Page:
It works by storing the master copy of all this information in the cloud. Whenever your machines are online, they connect to the mother ship and update themselves. When you edit an address on your iPhone, you’ll find the same change in Address Book (on your Mac) and Outlook (on your PC). If you send an e-mail reply from your PC at the office, you’ll find it in your Sent Mail folder on the Mac at home.
MobileMe can be very helpful to families with busy calendars; now everybody can refer to the same, always-current datebook. You also escape the “two mailbox problem,” where your cellphone and computer have different e-mail addresses, so you can never remember where you read something. And you’ll never have to call home to ask someone to look up a phone number for you.
All of this should sound familiar to corporate employees; the BlackBerry works much the same way, and so do computers and phones that connect to corporate Exchange servers. Indeed, Apple’s tag line for MobileMe is “Exchange for the rest of us.” (Which is an odd slogan, since the target audience — “the rest of us” — is people who have no idea what Exchange is.)
So how is MobileMe? Well, let’s get the ugliness out of the way first: Its debut last week was a disaster that persisted for days. Existing .Mac members were supposed to be upgraded automatically, but many wound up having no e-mail at all for a day or two. There were bugs, glitches and error messages for days, making it one of the most ham-handed launches in Apple history.
Maybe it wasn’t such a hot idea to introduce MobileMe and the iPhone 3G simultaneously. (Apple has since apologized to its customers and extended their subscriptions by 30 days.)
All right, then: how is MobileMe now?
Allow a couple of hours to set it up. There’s a lot of stuff to download and prepare, and Apple’s instructions aren’t always complete.
You also have to set up your e-mail program to recognize your new MobileMe e-mail address, which ends with the conveniently short “me.com.” Mine, for example, is firstname.lastname@example.org; one perk of this fledgling service is that all the good addresses aren’t yet taken, as they are on Yahoo and Gmail.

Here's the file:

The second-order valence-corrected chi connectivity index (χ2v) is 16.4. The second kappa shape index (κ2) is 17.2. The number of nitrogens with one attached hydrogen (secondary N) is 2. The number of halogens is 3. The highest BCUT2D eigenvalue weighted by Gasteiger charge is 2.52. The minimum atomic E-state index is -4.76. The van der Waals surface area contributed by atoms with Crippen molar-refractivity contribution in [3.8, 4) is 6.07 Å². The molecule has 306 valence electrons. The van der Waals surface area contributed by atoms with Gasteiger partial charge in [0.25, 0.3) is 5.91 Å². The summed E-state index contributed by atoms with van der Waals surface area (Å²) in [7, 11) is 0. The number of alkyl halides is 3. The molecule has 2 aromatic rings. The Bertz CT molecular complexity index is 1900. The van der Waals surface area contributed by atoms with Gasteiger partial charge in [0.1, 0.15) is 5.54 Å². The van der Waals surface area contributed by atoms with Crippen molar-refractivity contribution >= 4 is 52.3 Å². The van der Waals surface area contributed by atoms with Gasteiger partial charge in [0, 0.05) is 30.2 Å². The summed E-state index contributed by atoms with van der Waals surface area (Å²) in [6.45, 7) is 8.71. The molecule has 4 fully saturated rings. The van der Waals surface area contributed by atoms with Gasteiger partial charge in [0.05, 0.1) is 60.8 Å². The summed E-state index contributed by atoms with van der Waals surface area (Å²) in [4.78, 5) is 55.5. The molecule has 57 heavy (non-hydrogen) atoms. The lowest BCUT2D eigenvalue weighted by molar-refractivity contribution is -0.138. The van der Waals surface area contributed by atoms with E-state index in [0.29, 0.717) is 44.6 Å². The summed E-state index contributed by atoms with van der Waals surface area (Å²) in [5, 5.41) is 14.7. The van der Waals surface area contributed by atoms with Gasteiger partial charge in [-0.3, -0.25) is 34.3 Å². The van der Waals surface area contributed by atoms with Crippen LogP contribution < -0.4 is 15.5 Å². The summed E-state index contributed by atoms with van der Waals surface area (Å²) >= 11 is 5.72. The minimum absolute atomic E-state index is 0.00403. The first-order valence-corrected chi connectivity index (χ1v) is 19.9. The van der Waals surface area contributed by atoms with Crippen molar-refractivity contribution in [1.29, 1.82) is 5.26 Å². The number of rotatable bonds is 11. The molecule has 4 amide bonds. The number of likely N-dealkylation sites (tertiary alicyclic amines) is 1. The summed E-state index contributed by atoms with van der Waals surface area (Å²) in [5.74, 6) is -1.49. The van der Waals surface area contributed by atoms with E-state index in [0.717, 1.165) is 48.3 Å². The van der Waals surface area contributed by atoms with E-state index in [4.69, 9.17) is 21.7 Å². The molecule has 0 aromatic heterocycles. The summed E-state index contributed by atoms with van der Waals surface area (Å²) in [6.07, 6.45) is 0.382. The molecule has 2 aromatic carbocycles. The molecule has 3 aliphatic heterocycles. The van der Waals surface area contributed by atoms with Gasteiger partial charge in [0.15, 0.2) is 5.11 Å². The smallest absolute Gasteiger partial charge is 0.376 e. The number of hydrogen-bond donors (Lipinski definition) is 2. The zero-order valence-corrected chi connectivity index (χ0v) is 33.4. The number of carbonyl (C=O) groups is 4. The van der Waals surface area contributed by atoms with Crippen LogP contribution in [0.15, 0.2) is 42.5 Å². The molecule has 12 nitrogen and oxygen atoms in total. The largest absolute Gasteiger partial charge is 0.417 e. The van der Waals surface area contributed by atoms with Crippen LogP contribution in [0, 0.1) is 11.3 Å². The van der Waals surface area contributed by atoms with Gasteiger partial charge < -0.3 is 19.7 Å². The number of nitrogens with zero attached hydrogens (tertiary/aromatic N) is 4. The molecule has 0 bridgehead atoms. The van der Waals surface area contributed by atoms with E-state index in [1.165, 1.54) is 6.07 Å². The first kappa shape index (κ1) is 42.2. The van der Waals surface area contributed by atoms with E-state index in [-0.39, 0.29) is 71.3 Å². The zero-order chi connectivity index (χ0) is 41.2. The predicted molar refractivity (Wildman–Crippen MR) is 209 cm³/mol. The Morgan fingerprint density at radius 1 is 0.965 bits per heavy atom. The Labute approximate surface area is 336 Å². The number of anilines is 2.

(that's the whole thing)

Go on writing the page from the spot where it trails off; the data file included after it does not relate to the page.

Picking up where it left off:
(Apple won’t say how much it paid to get the juicy domain name me.com. “Let’s just say it wasn’t sitting for $9.95 in the domain registry,” cracked a product manager.)
Once everything’s ready, the magic is impressive. Make a change on your Mac, watch it appear on your iPhone and your PC. Add a new friend to the address book in Outlook Express on your Windows XP machine, and watch it appear in Windows Contacts on your Vista PC. Change an appointment in iCal on the kitchen Mac, and know that it will wirelessly sprout onto your traveling spouse’s iPhone four states away. And your Web bookmarks are the same everywhere.
If a change is made on two machines simultaneously, you’re presented with the conflict — you see both versions — and with one click, you choose which one “wins.”
On Macs, MobileMe can keep even more stuff synched, including your passwords and preference settings.
Actually, there’s a fourth place where you can work with your data: on the Web. At Me.com, Apple has built attractive, ad-free, online versions of your address book, calendar, e-mail program and photo-organizing programs. Unlike most Web programs, these have the fluidity and shortcuts of desktop software. For example, you can drag and drop messages into e-mail folders, flip through photos with the mouse, drag vertically to create appointments on your calendar’s timeline, hit the Enter key instead of clicking O.K. in a dialog box, and so on.
The beauty of the Web is, of course, that you can get to it from almost any computer. Beware, though: you need the latest version of Firefox or Apple’s Safari Web browser to exploit all the features. (After all those years of being treated like an oppressed minority, it must give Apple some satisfaction to exclude Internet Explorer because it “has known compatibility issues with modern Web standards.”)
There’s actually a lot more to MobileMe than sync, since it also retains most of the features of the old .Mac service.